James Bryant Conant

James Bryant

American Harvard College President, Chemist, Government Official

Author Quotes

Education is what is left after all that has been learnt is forgotten.

Each honest calling, each walk of life, has its own elite, its own aristocracy based on excellence of performance.

Behold the turtle. He makes progress only when he sticks his neck out.

Behavior which appears superficially correct but is intrinsically corrupt always irritates those who see below the surface.

Every vital organization owes its birth and life to an exciting and daring idea.

Slogans are both exciting and comforting, but some of mankind's most terrible misdeeds have been committed under the spell of certain magic words and phrases.

Some of mankind’s most errible misdeeds have been committed under the spell of certain magic words or phrases.

Today we all realize that democracy is not a self-perpetuating virus adapted to any body politic - that was the assumption of a previous generation. Democracy as we know to be a special type of organism requiring specific nutriment materials - some economic, some social and cultural.

Ladies of fashion starve their happiness to feed their vanity, and their love to feed their pride.

Public education is a great instrument of social change... Education is a social proceeds, perhaps the most important process in determining the future of our country; it should command a far larger portion of our national income than it does today.

Let no man presume to think that he can devise any plan of extensive good, unalloyed and unadulterated with evil.

Law and equity are two things which God hath joined, but which man hath put asunder.

Men spend their lives in anticipations, in determining to be vastly happy at some period or other, when they have the time. But the present time has one advantage over every other - it is our own. Past opportunitiesare gone, future are not come.

Men pursue riches under the idea that their possession will set them at ease, and above the world. But the law of association often makes those who begin by loving old as a servant finish by becoming themselves its slaves; and independence without wealth is at least as common as wealth without independence.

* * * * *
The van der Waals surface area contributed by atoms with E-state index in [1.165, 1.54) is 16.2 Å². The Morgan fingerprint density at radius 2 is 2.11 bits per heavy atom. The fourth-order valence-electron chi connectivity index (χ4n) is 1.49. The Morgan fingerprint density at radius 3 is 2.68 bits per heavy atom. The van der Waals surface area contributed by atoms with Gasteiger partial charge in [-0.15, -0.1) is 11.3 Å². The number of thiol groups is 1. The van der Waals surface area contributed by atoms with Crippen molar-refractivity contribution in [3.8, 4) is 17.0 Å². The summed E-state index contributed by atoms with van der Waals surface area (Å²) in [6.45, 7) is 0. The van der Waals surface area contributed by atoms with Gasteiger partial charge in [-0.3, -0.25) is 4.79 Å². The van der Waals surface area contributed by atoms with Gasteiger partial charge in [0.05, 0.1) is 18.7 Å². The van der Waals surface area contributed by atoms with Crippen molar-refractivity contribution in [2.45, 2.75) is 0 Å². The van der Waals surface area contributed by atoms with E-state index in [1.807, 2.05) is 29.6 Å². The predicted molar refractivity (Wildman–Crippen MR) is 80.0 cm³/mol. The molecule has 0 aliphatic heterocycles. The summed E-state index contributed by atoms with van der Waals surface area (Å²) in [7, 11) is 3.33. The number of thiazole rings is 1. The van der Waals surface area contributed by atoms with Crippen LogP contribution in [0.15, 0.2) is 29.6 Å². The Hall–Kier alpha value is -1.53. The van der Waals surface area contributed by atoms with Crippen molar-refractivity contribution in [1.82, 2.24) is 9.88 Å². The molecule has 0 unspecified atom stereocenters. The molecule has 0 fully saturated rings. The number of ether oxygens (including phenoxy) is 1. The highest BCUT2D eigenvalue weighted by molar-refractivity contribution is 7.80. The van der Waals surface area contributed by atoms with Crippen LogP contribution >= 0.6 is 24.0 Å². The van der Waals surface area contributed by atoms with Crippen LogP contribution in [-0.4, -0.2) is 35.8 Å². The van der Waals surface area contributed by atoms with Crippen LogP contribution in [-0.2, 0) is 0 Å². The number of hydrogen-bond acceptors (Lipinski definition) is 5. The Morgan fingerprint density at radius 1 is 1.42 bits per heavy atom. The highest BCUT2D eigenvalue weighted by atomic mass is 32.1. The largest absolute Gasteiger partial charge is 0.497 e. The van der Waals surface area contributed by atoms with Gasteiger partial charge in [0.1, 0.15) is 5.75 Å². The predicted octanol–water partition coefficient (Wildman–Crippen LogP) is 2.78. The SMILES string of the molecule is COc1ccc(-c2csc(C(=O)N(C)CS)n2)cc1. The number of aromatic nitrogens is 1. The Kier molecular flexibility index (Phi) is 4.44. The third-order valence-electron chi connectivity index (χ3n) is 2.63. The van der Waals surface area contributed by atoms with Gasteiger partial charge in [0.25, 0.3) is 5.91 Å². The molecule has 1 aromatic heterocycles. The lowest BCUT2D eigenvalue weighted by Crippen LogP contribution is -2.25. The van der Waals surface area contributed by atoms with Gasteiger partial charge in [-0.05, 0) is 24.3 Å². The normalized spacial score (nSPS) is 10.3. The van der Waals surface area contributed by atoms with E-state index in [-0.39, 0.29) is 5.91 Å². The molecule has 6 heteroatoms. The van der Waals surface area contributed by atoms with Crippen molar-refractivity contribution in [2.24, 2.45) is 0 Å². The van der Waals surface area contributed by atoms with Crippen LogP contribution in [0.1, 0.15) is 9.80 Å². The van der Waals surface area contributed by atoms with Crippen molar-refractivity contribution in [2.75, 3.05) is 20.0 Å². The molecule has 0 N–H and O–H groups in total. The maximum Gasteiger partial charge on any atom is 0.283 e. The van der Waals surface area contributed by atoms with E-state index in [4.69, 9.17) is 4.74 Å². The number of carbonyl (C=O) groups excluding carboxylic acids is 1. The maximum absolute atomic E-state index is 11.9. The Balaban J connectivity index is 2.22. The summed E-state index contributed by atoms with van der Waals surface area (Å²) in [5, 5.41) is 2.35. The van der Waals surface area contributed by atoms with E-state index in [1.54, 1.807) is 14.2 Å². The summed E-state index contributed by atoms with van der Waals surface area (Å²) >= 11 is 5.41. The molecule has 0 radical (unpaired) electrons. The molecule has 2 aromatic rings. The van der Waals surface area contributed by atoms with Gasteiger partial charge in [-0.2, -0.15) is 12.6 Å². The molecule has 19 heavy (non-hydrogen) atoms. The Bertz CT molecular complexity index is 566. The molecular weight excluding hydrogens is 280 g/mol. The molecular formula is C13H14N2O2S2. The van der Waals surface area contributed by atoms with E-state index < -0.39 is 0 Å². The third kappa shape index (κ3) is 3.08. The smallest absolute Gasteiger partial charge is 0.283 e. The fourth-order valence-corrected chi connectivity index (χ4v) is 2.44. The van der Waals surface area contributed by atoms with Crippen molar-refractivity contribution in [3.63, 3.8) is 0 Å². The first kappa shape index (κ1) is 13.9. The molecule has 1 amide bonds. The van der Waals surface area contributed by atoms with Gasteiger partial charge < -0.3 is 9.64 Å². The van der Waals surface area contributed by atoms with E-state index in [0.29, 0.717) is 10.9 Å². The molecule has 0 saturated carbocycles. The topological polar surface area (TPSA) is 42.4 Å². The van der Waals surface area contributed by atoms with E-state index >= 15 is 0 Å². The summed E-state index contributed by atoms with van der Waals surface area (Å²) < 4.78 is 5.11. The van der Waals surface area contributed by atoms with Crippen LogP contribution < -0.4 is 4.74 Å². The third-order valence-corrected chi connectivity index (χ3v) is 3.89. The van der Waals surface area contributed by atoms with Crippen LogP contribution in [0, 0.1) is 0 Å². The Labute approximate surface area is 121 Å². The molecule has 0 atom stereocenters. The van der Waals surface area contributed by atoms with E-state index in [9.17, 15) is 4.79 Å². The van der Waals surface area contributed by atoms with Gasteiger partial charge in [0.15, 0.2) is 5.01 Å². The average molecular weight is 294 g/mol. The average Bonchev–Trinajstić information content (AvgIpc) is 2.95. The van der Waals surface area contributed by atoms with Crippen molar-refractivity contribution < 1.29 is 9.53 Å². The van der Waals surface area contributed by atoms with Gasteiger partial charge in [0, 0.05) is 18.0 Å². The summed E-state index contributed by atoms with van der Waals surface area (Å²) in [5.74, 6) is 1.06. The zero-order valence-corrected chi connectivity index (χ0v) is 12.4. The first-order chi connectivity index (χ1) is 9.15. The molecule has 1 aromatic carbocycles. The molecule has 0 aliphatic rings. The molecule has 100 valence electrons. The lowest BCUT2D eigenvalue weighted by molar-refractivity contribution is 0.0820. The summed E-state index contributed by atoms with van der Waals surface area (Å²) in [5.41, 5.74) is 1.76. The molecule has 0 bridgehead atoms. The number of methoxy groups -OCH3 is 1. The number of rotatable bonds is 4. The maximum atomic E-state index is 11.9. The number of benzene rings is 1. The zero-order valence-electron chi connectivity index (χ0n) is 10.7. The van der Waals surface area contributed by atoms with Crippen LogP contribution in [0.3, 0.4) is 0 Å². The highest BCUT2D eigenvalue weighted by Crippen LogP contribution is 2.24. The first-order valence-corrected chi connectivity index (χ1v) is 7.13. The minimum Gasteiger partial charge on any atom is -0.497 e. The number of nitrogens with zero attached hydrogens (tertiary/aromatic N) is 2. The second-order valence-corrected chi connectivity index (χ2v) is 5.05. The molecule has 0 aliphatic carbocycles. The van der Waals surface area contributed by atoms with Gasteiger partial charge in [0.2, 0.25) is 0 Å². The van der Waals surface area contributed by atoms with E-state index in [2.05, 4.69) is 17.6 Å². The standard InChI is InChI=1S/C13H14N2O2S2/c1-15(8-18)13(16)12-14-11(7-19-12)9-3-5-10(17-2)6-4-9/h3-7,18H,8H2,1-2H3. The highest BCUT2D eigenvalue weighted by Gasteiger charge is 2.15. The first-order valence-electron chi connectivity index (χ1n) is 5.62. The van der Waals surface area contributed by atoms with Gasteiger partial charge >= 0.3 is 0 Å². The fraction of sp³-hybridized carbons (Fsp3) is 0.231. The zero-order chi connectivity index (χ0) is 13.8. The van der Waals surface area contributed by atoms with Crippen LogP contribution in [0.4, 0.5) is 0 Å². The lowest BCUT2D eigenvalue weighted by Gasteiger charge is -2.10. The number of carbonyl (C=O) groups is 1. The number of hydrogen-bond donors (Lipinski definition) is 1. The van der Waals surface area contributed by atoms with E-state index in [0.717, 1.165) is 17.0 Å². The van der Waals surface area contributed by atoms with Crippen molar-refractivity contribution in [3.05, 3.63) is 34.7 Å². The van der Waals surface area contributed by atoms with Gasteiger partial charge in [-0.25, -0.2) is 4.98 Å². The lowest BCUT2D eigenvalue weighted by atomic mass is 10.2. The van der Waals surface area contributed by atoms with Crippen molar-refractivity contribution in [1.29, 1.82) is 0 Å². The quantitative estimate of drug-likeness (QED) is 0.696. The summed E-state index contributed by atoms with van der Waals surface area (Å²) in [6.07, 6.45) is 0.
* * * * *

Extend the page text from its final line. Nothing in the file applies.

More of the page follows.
No company is preferable to bad, because we are more apt to catch the vices of others than their virtues, as disease is far more contagious than health.

Moderation is the inseparable companion of wisdom, but with it genius has not even a nodding acquaintance.

Nothing more completely baffles one who is full of trick and duplicity, than straightforward and simple integrity in another.

No two things differ more than hurry and dispatch. Hurry is a mark of weak mind, dispatch of a strong one.

Our minds are as different as our faces; we are all traveling to one destination - happiness; but few are going by the same road.

Of all the passions, jealously is that which exacts the hardest service, and pays the bitterest wages. Its service is to watch the success of our enemy; its wages to be sure of it.

Our wealth is often a snare to ourselves, and always a temptation to others.

Our very best friends have a tincture of jealousy even in their friendship; and when they hear us praised by others, will ascribe it to sinister and interested motives if they can.

Posthumous charities are the very essence of selfishness, when bequeathed by those who, when alive, would part with nothing.

Patience is the support of weakness; impatience is the ruin of strength.

Power, like the diamond, dazzles the beholder, and also the wearer; it dignifies meanness; it magnifies littleness; to what is contemptible, it gives authority; to what is low, exaltation.

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James Bryant
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American Harvard College President, Chemist, Government Official